Burkitt’s lymphoma, whilst potentially very aggressive, is usually highly sensitive to chemotherapy [8]. The standard of care has yet to be defined, however, treatment of choice usually involves a short, intense combination of chemotherapy drugs. Complete remission rates for both early and advanced disease in adults of between 75% and 90% have been achieved [9, 10].

Complications of these treatments are, however, a serious concern. Profound neutropenia and related haematological toxicities leave patients susceptible to neutropenic sepsis. Tumour lysis syndrome can lead to the development of acute renal failure. These complications must be dealt with urgently and effectively to minimise disruption to the chemotherapeutic regimen.

Owing to the availability of such highly effective chemotherapeutic agents, the role for surgery is now typically limited to the management of complications of BL. In this case, it was necessary to deal with the peritonitis primarily followed by the rapid introduction of systemic treatment. This approach was in contrast to a recent case report of jejunal perforation in BL whereby chemotherapy was delayed postoperatively, the patient failed to survive [11]. Retrospectively it was thought that the outcome for the patient in question may have been different had chemotherapy been commenced in the early postoperative period.

Acting as a bridge to more intensive chemotherapy, CHOP chemotherapy permitted combination chemotherapy to be administered immediately in the day-one postoperative period. At fifty percent regular dosing and under the cover of broad-spectrum antibiotics, this helped balance the risks of potentiating abdominal sepsis versus the benefits of halting tumour growth.

A further complication of chemotherapy to consider in BL is chemotherapy-induced intestinal perforation, there is only one reported case of survival following this complication [12]. The two-stage surgical approach used in this case reduced the risks from further chemotherapy-induced perforation by defunctioning the diseased segment of bowel. Additionally, should there have been an inadequate response to chemotherapy, then the initial procedure would also have served as a palliative option.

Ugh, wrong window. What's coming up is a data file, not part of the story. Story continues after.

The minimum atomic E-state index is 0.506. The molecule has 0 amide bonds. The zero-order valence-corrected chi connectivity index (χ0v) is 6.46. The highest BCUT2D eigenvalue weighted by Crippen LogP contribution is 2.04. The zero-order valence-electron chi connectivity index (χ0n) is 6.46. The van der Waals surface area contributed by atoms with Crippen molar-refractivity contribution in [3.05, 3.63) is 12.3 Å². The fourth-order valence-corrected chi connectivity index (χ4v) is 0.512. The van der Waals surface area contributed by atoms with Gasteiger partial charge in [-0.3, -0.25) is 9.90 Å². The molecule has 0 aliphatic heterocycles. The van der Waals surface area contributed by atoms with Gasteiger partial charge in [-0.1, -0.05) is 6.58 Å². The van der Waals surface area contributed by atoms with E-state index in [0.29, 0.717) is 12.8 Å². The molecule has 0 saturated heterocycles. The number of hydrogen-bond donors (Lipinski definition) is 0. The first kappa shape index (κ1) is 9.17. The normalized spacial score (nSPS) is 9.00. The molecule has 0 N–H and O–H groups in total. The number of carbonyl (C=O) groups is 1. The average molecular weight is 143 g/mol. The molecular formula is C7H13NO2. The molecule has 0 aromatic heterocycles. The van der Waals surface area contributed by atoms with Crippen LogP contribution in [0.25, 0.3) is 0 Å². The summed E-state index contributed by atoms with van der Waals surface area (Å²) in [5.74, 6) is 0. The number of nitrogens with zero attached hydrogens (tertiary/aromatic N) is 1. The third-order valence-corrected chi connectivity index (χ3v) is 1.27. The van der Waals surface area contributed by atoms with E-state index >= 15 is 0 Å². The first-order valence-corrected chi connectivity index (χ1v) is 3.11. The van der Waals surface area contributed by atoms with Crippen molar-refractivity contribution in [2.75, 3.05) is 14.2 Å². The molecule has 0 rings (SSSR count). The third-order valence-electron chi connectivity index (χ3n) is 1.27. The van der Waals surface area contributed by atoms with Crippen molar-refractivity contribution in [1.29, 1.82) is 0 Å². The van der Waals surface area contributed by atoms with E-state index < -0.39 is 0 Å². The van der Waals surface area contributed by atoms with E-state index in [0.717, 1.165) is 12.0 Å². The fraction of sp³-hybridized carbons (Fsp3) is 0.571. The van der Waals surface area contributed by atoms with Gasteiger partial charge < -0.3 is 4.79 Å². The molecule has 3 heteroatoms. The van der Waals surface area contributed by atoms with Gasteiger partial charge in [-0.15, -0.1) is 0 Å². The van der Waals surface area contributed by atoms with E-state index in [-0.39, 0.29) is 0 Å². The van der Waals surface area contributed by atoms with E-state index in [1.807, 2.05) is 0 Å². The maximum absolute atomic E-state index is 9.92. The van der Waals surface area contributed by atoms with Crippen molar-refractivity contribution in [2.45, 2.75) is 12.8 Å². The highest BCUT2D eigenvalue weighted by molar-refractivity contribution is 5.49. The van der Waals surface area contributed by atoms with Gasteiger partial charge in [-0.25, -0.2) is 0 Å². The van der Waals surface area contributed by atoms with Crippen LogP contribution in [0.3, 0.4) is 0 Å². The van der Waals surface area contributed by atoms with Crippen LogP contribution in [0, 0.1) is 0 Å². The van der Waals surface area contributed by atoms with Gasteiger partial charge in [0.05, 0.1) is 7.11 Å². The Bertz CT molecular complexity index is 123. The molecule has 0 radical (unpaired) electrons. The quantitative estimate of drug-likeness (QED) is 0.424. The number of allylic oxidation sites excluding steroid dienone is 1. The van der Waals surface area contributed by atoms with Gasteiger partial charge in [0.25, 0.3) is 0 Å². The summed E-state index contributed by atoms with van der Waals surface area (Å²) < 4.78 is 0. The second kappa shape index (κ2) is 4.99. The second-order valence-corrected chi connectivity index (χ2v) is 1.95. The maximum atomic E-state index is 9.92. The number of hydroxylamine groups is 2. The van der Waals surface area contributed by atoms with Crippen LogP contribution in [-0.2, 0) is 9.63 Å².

No attempt to resect disease was made. Resection of diseased bowel is not imperative and indeed before advances in chemotherapy when abdominal BL was treated with surgical cytoreduction and then followed up with chemotherapy postoperatively, patients were susceptible to further complications including anastomotic leak [13, 14].

In conclusion, BL is a rapidly progressive malignancy that may present with surgical complications. To our knowledge, there are no reports in the literature of patients surviving intestinal perforation in BL occurring prior to the commencement of chemotherapy. The rarity of such situations means guidelines for management of this complication and initiation of chemotherapy postoperatively are lacking.

When complicated by intestinal perforation, initial surgery should aim to create an environment which minimises further risks from chemotherapy-induced complications. Resection of disease is not essential. Postoperatively, efforts should be made for early chemotherapy in an attempt to reverse tumour growth and promote a favourable prognosis. Removal of potential sources of sepsis at the earliest opportunity, a high vigilance for complications of chemotherapy, and a low threshold for intervention all aid this approach. Multidisciplinary team involvement throughout is vital.